And yet, with a set as incredible and on-point as Black Honey's - there was no way it could be dampened. The day only got better as DMA's strolled onto stage half an hour later to headline the night. One word: wow.

The Australian three piece have been making waves in the UK for a couple of years now with their britpop influenced songs, and lead singer Tommy O'Dell executed them with such smooth perfection. Getting the crowd riled up with a selection of 'oldies' from their debut Hill's End and treating them to new material from just released follow up For Now, fans had their arms round each other, got on each other's shoulders and sang along like it was the last live music they'd ever see.

But it wasn't! There's another day yet!

Dirty Laces

Sunday's events began for us with newcomers Dirty Laces in Constellations' Garden, with a pint in hand and the sun burning down. The brash band from Manchester energetically treated us to a good mix of uptempo, 90s-esque indie in stunning surroundings.


Here's my only criticism of the festival itself: Baltic Market. There were queues out the door all weekend. Wow, it must be packed in there! Wrong. After queuing around twenty minutes to get into the venue (which had also been left open to the general public) we were surprised to see a lot of empty tables and a lot of standing space by the stage. We had now missed the majority of Peaness' set, but caught the very end of their last song. The trio sounded wonderful nonetheless, from what we heard of them. In fact, people who weren't even meant to be at Sound City had been able to experience more of their set than we had. Bitter? ...To be honest, yeah.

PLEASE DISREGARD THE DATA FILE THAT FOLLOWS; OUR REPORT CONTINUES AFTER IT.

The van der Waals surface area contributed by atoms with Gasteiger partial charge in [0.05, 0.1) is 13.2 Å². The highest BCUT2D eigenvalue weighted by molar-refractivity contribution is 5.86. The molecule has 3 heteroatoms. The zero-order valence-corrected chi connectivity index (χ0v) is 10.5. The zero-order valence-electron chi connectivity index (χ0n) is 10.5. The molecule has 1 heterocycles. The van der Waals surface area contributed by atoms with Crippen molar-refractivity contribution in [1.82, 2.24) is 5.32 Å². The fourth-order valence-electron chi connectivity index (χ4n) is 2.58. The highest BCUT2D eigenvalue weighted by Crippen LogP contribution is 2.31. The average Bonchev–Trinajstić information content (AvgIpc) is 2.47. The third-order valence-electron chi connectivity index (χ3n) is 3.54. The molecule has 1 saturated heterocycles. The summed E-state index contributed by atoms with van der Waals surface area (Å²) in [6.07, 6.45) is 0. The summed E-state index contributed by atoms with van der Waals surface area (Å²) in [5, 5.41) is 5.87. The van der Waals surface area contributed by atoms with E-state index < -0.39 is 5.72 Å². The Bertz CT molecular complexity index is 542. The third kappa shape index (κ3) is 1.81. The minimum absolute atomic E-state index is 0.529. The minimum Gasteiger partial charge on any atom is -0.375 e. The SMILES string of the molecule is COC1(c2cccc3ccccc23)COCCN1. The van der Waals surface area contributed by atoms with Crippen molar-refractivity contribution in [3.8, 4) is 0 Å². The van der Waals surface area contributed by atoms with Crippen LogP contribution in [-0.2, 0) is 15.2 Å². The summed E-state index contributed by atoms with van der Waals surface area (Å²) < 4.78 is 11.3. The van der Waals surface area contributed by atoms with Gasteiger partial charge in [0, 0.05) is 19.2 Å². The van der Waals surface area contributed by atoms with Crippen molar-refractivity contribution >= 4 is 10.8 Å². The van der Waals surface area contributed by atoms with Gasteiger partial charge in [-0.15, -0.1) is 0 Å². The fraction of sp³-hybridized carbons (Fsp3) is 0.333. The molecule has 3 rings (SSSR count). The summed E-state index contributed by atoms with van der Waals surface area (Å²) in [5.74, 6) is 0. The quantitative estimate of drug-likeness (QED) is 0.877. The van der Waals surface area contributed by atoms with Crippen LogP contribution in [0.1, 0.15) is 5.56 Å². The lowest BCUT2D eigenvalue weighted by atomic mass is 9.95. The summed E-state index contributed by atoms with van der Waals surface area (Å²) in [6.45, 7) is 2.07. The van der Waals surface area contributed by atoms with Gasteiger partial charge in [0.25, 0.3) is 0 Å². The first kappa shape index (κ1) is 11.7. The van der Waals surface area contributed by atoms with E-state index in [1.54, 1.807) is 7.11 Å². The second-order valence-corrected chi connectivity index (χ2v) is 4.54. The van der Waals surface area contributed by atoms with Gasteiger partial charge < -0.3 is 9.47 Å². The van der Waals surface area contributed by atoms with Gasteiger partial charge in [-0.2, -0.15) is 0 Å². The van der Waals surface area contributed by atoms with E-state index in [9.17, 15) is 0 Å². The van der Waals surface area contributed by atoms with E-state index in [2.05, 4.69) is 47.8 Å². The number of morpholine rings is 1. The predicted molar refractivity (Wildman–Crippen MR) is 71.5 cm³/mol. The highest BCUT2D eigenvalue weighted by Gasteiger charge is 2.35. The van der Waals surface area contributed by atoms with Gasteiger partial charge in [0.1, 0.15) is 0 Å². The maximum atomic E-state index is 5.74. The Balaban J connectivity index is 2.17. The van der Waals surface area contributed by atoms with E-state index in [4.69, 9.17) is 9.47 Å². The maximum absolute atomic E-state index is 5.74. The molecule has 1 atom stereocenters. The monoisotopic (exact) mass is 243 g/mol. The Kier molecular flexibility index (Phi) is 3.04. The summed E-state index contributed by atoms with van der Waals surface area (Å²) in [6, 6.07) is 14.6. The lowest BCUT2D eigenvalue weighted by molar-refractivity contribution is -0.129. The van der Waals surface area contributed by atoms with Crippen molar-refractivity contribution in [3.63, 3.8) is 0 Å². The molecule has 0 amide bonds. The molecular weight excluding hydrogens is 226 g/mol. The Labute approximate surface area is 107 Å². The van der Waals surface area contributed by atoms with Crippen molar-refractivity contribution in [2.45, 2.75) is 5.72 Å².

Hey Charlie

We waited on Baltic Market's new mezzanine level for grunge trio Hey Charlie to come on stage. My expectations were high for this band, and heck these gals delivered. Strutting onto stage in their matching outfits: white shirts with yellow tartan skirts, knee high socks, trainers and messy blonde hair. Not to focus on what a female band were wearing (boring, outdated) but it's all part of their act. 

They are absolute queens, and really got the crowd riled up. Have you ever seen a pit in Baltic Market? Singing, screaming, shouting and playing their way through tracks like 'She Looks Like a Dreamer' and 'Love Machine', the girls jumped around the stage like they owned it. They absolutely did! Throwing beer back out into the audience after some splashes had headed their way, and giving the odd side-eye to the overly hormonal teenage boys front row, Hey Charlie channelled ultimate girl power. They are the epitome of sex, sass and skill.

The Night Cafe

Scousers The Night Cafe then played their dreamy catalogue to a packed out Camp and Furnace. Their soaring indie is enough to put you into a daze, troubles and stress instantly melting away, closer 'Addicted' encapsulating their set perfectly.


Finally, psychedelic indie rockers Peace headlined the Sunday evening off the back of their newly released third album Kindness Is The New Rock And Roll. Opening with punchy 'Power' the four piece stormed through their set, Harrison Koisser's vocal perfectly on point; 'From Under Liquid Glass' was the strongest I've ever heard him - it was enough to ellicit an actual moan/scream/'oh my f*cking god' mix from myself.

Remember when the band said they'd never play fan favourite '1998' again? Well, that was a lie. They've been playing it at recent gigs again, and Sound Citizens (as attendees are referred to) were also treated to the Binary Finary cover that boasts one of the most incredible breakdowns in any indie music ever made - and resulted in the biggest crowd pit of the weekend.

They closed the weekend with 'Bloodshake' and the whole room was left floating on a high. Smiles, laughs, the odd tear or two... not a single person will have left this festival disappointed whether they saw Peace or not. A thoroughly five star experience overall.

Same time next year?

Images: Lucy Fletcher